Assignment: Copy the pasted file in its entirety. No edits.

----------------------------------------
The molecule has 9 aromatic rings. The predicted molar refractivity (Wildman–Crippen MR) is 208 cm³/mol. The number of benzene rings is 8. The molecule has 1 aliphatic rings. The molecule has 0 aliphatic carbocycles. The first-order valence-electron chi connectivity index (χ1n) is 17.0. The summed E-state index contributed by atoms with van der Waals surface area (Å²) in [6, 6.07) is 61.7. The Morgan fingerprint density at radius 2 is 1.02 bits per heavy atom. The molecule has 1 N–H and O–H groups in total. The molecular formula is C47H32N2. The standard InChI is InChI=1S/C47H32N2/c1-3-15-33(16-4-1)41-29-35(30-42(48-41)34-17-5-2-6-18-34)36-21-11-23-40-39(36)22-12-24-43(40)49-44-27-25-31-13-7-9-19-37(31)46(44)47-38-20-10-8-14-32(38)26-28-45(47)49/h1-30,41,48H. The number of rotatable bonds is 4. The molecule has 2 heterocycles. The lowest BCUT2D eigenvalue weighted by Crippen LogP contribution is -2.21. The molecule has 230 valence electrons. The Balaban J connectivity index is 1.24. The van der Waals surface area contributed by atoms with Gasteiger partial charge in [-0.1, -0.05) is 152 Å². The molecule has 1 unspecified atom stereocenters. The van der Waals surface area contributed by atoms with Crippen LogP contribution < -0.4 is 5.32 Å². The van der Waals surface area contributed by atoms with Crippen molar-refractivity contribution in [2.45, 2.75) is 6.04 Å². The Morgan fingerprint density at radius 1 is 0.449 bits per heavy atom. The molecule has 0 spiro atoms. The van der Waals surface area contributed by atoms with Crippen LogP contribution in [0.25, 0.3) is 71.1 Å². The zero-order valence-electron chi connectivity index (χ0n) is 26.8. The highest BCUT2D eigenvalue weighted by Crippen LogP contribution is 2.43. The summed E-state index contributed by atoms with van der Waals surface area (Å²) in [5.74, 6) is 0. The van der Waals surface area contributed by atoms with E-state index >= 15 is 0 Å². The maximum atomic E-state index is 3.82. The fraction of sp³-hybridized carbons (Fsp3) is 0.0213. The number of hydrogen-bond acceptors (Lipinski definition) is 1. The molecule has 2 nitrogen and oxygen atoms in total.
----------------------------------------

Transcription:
The molecule has 9 aromatic rings. The predicted molar refractivity (Wildman–Crippen MR) is 208 cm³/mol. The number of benzene rings is 8. The molecule has 1 aliphatic rings. The molecule has 0 aliphatic carbocycles. The first-order valence-electron chi connectivity index (χ1n) is 17.0. The summed E-state index contributed by atoms with van der Waals surface area (Å²) in [6, 6.07) is 61.7. The Morgan fingerprint density at radius 2 is 1.02 bits per heavy atom. The molecule has 1 N–H and O–H groups in total. The molecular formula is C47H32N2. The standard InChI is InChI=1S/C47H32N2/c1-3-15-33(16-4-1)41-29-35(30-42(48-41)34-17-5-2-6-18-34)36-21-11-23-40-39(36)22-12-24-43(40)49-44-27-25-31-13-7-9-19-37(31)46(44)47-38-20-10-8-14-32(38)26-28-45(47)49/h1-30,41,48H. The number of rotatable bonds is 4. The molecule has 2 heterocycles. The lowest BCUT2D eigenvalue weighted by Crippen LogP contribution is -2.21. The molecule has 230 valence electrons. The Balaban J connectivity index is 1.24. The van der Waals surface area contributed by atoms with Gasteiger partial charge in [-0.1, -0.05) is 152 Å². The molecule has 1 unspecified atom stereocenters. The van der Waals surface area contributed by atoms with Crippen LogP contribution < -0.4 is 5.32 Å². The van der Waals surface area contributed by atoms with Crippen molar-refractivity contribution in [2.45, 2.75) is 6.04 Å². The Morgan fingerprint density at radius 1 is 0.449 bits per heavy atom. The molecule has 0 spiro atoms. The van der Waals surface area contributed by atoms with Crippen LogP contribution in [0.25, 0.3) is 71.1 Å². The zero-order valence-electron chi connectivity index (χ0n) is 26.8. The highest BCUT2D eigenvalue weighted by Crippen LogP contribution is 2.43. The summed E-state index contributed by atoms with van der Waals surface area (Å²) in [5.74, 6) is 0. The van der Waals surface area contributed by atoms with E-state index >= 15 is 0 Å². The maximum atomic E-state index is 3.82. The fraction of sp³-hybridized carbons (Fsp3) is 0.0213. The number of hydrogen-bond acceptors (Lipinski definition) is 1. The molecule has 2 nitrogen and oxygen atoms in total.